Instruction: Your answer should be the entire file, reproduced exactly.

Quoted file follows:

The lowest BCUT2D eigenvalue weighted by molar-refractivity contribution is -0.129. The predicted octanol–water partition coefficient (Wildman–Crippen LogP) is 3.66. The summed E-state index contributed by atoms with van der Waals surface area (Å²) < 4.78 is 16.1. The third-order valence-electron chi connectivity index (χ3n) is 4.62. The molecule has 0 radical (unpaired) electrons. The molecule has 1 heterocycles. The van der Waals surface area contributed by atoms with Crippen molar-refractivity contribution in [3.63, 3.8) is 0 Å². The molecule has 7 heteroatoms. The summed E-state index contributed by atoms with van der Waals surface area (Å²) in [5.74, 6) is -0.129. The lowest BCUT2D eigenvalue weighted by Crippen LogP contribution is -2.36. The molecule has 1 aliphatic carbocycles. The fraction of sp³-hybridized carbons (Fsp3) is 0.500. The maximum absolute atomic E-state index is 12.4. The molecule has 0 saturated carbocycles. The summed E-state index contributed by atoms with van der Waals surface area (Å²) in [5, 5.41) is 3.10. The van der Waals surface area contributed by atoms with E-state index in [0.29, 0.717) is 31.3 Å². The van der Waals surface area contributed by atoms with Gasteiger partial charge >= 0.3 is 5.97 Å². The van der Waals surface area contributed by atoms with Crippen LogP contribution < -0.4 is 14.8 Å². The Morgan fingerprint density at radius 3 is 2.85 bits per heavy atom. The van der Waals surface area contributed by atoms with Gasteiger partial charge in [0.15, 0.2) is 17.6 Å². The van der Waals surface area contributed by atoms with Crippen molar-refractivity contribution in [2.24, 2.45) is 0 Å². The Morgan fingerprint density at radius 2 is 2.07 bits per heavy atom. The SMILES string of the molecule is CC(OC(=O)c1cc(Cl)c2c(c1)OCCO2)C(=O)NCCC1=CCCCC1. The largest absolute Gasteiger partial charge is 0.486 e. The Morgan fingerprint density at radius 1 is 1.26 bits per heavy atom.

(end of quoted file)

The lowest BCUT2D eigenvalue weighted by molar-refractivity contribution is -0.129. The predicted octanol–water partition coefficient (Wildman–Crippen LogP) is 3.66. The summed E-state index contributed by atoms with van der Waals surface area (Å²) < 4.78 is 16.1. The third-order valence-electron chi connectivity index (χ3n) is 4.62. The molecule has 0 radical (unpaired) electrons. The molecule has 1 heterocycles. The van der Waals surface area contributed by atoms with Crippen molar-refractivity contribution in [3.63, 3.8) is 0 Å². The molecule has 7 heteroatoms. The summed E-state index contributed by atoms with van der Waals surface area (Å²) in [5.74, 6) is -0.129. The lowest BCUT2D eigenvalue weighted by Crippen LogP contribution is -2.36. The molecule has 1 aliphatic carbocycles. The fraction of sp³-hybridized carbons (Fsp3) is 0.500. The maximum absolute atomic E-state index is 12.4. The molecule has 0 saturated carbocycles. The summed E-state index contributed by atoms with van der Waals surface area (Å²) in [5, 5.41) is 3.10. The van der Waals surface area contributed by atoms with E-state index in [0.29, 0.717) is 31.3 Å². The van der Waals surface area contributed by atoms with Gasteiger partial charge >= 0.3 is 5.97 Å². The van der Waals surface area contributed by atoms with Crippen LogP contribution < -0.4 is 14.8 Å². The Morgan fingerprint density at radius 3 is 2.85 bits per heavy atom. The van der Waals surface area contributed by atoms with Gasteiger partial charge in [0.15, 0.2) is 17.6 Å². The van der Waals surface area contributed by atoms with Crippen molar-refractivity contribution in [2.24, 2.45) is 0 Å². The Morgan fingerprint density at radius 2 is 2.07 bits per heavy atom. The SMILES string of the molecule is CC(OC(=O)c1cc(Cl)c2c(c1)OCCO2)C(=O)NCCC1=CCCCC1. The largest absolute Gasteiger partial charge is 0.486 e. The Morgan fingerprint density at radius 1 is 1.26 bits per heavy atom.